1) A SHECHIV MERA'S GIFT TO THREE CONSECUTIVE RECIPIENTS
QUESTION: The Gemara teaches that when a Shechiv Mera gives away all of his property to three different people with the instructions, "[A field worth] 200 shall be given to Reuven, 300 to Shimon, and 400 to Levi," the person who received the first gift cannot claim that the Shechiv Mera intended to give him precedence and make him the first of the recipients. Hence, if the Shechiv Mera's creditor comes to collect the debt owed to him, the recipient of the first gift may not insist that the creditor collect first from the other recipients. Rather, it is assumed that the Shechiv Mera intended to give away all of his property at the same time, but it was not possible to make three statements (giving three gifts to three different people) simultaneously.
Why does the Beraisa give an example of gifts of increasing value (200, 300, 400)? Will the same Halachah apply if the Shechiv Mera gives gifts of equal value (he gives 200 to each person)?
(a) The RAMBAN, RASHBA, and RITVA cite an opinion (in the name of "Yesh Omrim"; see also ROSH) which maintains that the ruling of the Beraisa applies only when the gifts are not of equal value. When the gifts are not of equal value, the fact that they were given separately does not indicate that the Shechiv Mera intended to leave over some property after each one. He may have given the gifts separately merely because it was not possible to give them simultaneously. However, when a Shechiv Mera gives gifts of equal value to three people, Beis Din assumes that he gave them in a specific order of precedence, and the creditor must collect from the later recipients first. If the Shechiv Mera had not intended to give the gifts in any particular order, he would have phrased them differently; he could have said simply, "Give 600 to Reuven, Shimon, and Levi, equally."
The Ramban, Rashba, and Ritva question this explanation. The second case in the Beraisa teaches that if the Shechiv Mera says, "[A field worth] 200 shall be given to Reuven, and after him, to Shimon, and after him, to Levi," then Beis Din assumes that he intended to give the gifts in that order, and the creditor must collect from the later recipients before he can collect from the earlier ones. According to the explanation cited by these Rishonim, the Beraisa does not need to formulate such a different case (in which the Shechiv Mera uses the term "ul'Acharav" -- "and after him") in order to show the contrasting Halachah; rather, it could have discussed the same case (without the term "ul'Acharav"), in which the Shechiv Mera gives equal portions to each recipient. In such a case, the Halachah would be that the creditor must collect first from the later recipients, because the fact that the Shechiv Mera did not include all of the recipients in one statement (such as "Give 600 to all three") indicates that he intended to give the gifts in a specific order.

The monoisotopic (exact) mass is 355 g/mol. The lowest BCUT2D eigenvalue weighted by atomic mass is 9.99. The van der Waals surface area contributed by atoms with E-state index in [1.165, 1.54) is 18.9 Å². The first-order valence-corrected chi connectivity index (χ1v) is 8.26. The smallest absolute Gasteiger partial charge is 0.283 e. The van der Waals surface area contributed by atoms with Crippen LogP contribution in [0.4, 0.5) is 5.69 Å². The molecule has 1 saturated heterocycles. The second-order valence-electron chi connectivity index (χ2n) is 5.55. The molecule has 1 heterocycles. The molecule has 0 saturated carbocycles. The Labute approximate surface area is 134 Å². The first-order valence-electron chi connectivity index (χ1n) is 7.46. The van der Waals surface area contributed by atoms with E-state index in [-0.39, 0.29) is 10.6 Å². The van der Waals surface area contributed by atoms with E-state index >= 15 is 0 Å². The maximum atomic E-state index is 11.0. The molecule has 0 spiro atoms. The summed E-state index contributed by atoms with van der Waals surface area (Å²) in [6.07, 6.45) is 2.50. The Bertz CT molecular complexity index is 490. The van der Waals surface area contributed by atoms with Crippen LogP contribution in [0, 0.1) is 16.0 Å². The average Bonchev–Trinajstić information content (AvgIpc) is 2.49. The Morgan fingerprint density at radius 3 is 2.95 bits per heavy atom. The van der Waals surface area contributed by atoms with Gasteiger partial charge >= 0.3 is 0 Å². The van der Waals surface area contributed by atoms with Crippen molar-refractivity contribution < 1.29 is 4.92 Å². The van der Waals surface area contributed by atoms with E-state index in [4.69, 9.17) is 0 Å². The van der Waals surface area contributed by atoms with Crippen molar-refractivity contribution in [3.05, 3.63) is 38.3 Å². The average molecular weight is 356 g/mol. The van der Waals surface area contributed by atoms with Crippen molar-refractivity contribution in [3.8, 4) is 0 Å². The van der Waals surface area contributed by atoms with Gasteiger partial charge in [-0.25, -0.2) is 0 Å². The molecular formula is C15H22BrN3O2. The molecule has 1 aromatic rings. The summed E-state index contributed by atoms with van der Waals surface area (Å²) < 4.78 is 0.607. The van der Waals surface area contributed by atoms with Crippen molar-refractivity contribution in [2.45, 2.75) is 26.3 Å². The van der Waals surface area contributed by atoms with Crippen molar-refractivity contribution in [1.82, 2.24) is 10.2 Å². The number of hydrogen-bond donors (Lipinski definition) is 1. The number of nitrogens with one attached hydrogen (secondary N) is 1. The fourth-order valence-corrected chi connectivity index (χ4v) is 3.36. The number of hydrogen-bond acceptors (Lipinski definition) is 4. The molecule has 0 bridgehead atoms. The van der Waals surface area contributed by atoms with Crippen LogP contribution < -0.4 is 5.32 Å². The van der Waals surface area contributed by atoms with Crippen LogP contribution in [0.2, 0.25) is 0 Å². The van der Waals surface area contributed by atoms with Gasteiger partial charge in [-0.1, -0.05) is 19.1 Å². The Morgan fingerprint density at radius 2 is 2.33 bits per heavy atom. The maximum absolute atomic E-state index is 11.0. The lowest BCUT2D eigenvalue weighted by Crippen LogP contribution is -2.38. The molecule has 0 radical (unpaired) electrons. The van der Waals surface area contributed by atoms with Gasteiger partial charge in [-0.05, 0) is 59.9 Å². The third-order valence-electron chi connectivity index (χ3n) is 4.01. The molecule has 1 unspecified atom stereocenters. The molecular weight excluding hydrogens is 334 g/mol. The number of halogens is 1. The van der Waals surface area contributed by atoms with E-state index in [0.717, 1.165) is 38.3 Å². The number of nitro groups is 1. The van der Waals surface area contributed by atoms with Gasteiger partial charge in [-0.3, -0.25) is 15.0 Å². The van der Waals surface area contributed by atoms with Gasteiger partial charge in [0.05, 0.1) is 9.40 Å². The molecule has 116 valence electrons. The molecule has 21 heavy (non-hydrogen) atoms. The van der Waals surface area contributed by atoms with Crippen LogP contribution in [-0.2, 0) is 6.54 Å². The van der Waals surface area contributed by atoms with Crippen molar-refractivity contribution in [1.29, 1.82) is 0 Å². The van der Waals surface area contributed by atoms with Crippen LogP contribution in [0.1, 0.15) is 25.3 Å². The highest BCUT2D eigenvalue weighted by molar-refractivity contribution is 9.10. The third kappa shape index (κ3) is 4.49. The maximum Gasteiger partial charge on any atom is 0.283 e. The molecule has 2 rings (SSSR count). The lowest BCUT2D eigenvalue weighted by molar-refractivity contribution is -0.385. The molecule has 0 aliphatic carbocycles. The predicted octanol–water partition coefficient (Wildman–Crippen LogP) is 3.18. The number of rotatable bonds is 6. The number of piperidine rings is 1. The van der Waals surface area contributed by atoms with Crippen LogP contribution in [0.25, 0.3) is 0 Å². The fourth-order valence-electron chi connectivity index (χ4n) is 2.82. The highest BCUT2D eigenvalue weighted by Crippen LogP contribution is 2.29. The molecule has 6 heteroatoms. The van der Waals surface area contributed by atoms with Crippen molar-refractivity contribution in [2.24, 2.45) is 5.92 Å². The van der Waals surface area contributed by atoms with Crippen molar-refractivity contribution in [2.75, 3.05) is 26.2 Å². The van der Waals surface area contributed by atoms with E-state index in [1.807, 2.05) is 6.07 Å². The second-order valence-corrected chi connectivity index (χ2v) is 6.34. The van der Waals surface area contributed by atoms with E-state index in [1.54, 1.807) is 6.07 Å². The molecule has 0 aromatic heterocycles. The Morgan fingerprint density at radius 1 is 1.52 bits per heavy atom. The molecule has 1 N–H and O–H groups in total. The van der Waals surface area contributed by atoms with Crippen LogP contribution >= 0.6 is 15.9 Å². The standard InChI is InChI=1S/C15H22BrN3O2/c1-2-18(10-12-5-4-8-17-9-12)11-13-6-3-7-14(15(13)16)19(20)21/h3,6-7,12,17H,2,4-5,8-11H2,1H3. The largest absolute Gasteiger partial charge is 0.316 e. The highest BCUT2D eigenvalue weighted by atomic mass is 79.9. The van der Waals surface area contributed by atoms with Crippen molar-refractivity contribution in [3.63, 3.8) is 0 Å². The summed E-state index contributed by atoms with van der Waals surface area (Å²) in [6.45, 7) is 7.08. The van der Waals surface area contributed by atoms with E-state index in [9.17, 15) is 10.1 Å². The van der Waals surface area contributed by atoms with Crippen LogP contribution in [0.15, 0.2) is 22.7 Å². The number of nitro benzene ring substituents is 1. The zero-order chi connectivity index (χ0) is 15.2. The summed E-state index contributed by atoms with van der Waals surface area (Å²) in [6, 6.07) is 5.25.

(b) Because of this question, the RITVA explains differently. He says that it does not matter whether the Shechiv Mera's gifts were of different values or of equal values. In either case, Beis Din assumes that he meant to give them all at the same time (unless, of course, he says "ul'Acharav"). This is also the view of the RASHBA.
However, this explanation is also problematic. According to this explanation, why does the Beraisa formulate a case in which the Shechiv Mera gave gifts of different values, if the Halachah is the same when the Shechiv Mera gives gifts of equal value?
The Ritva gives two answers to this question.
In his first answer, he says that it is the normal style of the Tana to describe separate gifts as gifts of different amounts.
In his second answer, he says that the Beraisa teaches an additional Chidush by describing the case in this way. In a case in which the gifts are of varying amounts, there might have been a different reason to assume that a creditor must collect from the Shechiv Mera's beneficiaries in a specific order. Beis Din might have assumed that the recipient of the largest gift is the one that the Shechiv Mera favored the most, and therefore the creditor must collect from the other recipients first. The Beraisa teaches that Beis Din does not make such an assumption, and the creditor collects equally from all of the recipients.